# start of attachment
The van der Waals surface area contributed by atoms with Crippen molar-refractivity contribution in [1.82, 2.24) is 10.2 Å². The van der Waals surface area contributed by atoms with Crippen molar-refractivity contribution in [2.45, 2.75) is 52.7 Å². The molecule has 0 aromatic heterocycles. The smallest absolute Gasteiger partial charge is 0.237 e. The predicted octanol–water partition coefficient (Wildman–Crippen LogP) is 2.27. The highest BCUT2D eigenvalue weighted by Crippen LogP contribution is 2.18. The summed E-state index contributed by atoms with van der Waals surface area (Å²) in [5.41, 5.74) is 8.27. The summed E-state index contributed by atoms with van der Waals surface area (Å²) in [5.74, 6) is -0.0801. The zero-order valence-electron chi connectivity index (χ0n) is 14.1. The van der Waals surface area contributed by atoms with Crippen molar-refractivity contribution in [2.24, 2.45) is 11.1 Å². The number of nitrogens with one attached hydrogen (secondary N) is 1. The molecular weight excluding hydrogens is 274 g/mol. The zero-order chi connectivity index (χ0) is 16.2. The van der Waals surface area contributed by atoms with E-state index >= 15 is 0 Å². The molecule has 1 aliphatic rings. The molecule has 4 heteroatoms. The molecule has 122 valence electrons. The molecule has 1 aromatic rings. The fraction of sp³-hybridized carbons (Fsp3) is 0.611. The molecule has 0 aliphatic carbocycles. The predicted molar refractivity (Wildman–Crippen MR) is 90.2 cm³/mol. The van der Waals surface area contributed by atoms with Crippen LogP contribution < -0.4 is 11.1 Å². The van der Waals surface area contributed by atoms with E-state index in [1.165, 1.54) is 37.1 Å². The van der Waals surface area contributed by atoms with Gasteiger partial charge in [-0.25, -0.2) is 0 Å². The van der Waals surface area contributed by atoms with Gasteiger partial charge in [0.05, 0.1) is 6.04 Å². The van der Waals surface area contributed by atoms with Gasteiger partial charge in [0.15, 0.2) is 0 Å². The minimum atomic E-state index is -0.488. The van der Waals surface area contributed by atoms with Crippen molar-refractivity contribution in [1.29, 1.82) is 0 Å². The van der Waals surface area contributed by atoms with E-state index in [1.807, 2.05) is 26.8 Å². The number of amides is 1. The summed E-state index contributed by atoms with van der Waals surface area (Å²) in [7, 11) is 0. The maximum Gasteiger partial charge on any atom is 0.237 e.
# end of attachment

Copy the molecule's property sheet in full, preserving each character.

The van der Waals surface area contributed by atoms with Crippen molar-refractivity contribution in [1.82, 2.24) is 10.2 Å². The van der Waals surface area contributed by atoms with Crippen molar-refractivity contribution in [2.45, 2.75) is 52.7 Å². The molecule has 0 aromatic heterocycles. The smallest absolute Gasteiger partial charge is 0.237 e. The predicted octanol–water partition coefficient (Wildman–Crippen LogP) is 2.27. The highest BCUT2D eigenvalue weighted by Crippen LogP contribution is 2.18. The summed E-state index contributed by atoms with van der Waals surface area (Å²) in [5.41, 5.74) is 8.27. The summed E-state index contributed by atoms with van der Waals surface area (Å²) in [5.74, 6) is -0.0801. The zero-order valence-electron chi connectivity index (χ0n) is 14.1. The van der Waals surface area contributed by atoms with Crippen molar-refractivity contribution in [2.24, 2.45) is 11.1 Å². The number of nitrogens with one attached hydrogen (secondary N) is 1. The molecular weight excluding hydrogens is 274 g/mol. The zero-order chi connectivity index (χ0) is 16.2. The van der Waals surface area contributed by atoms with E-state index >= 15 is 0 Å². The molecule has 1 aliphatic rings. The molecule has 4 heteroatoms. The molecule has 122 valence electrons. The molecule has 1 aromatic rings. The fraction of sp³-hybridized carbons (Fsp3) is 0.611. The molecule has 0 aliphatic carbocycles. The predicted molar refractivity (Wildman–Crippen MR) is 90.2 cm³/mol. The van der Waals surface area contributed by atoms with Crippen LogP contribution < -0.4 is 11.1 Å². The van der Waals surface area contributed by atoms with E-state index in [1.165, 1.54) is 37.1 Å². The van der Waals surface area contributed by atoms with Gasteiger partial charge in [-0.25, -0.2) is 0 Å². The van der Waals surface area contributed by atoms with Gasteiger partial charge in [0.05, 0.1) is 6.04 Å². The van der Waals surface area contributed by atoms with Gasteiger partial charge in [0.15, 0.2) is 0 Å². The minimum atomic E-state index is -0.488. The van der Waals surface area contributed by atoms with Crippen molar-refractivity contribution in [1.29, 1.82) is 0 Å². The van der Waals surface area contributed by atoms with E-state index in [1.807, 2.05) is 26.8 Å². The number of amides is 1. The summed E-state index contributed by atoms with van der Waals surface area (Å²) in [7, 11) is 0. The maximum Gasteiger partial charge on any atom is 0.237 e.